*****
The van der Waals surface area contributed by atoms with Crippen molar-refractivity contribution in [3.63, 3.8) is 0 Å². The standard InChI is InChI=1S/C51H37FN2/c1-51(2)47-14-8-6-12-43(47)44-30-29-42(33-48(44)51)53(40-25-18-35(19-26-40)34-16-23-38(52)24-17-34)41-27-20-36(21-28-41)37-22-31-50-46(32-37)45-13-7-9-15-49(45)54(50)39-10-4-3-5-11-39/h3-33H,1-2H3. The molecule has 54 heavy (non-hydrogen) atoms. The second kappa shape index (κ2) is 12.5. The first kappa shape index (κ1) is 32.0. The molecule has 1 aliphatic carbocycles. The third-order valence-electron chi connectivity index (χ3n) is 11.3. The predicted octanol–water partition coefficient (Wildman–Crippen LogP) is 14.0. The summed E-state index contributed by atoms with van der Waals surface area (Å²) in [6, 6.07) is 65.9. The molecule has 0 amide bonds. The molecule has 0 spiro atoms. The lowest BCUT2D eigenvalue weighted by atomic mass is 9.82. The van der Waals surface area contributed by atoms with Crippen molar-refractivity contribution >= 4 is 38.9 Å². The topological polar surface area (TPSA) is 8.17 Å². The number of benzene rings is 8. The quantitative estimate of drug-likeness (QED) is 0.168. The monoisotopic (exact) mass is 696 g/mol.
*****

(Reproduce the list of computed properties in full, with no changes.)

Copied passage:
The van der Waals surface area contributed by atoms with Crippen molar-refractivity contribution in [3.63, 3.8) is 0 Å². The standard InChI is InChI=1S/C51H37FN2/c1-51(2)47-14-8-6-12-43(47)44-30-29-42(33-48(44)51)53(40-25-18-35(19-26-40)34-16-23-38(52)24-17-34)41-27-20-36(21-28-41)37-22-31-50-46(32-37)45-13-7-9-15-49(45)54(50)39-10-4-3-5-11-39/h3-33H,1-2H3. The molecule has 54 heavy (non-hydrogen) atoms. The second kappa shape index (κ2) is 12.5. The first kappa shape index (κ1) is 32.0. The molecule has 1 aliphatic carbocycles. The third-order valence-electron chi connectivity index (χ3n) is 11.3. The predicted octanol–water partition coefficient (Wildman–Crippen LogP) is 14.0. The summed E-state index contributed by atoms with van der Waals surface area (Å²) in [6, 6.07) is 65.9. The molecule has 0 amide bonds. The molecule has 0 spiro atoms. The lowest BCUT2D eigenvalue weighted by atomic mass is 9.82. The van der Waals surface area contributed by atoms with Crippen molar-refractivity contribution >= 4 is 38.9 Å². The topological polar surface area (TPSA) is 8.17 Å². The number of benzene rings is 8. The quantitative estimate of drug-likeness (QED) is 0.168. The monoisotopic (exact) mass is 696 g/mol.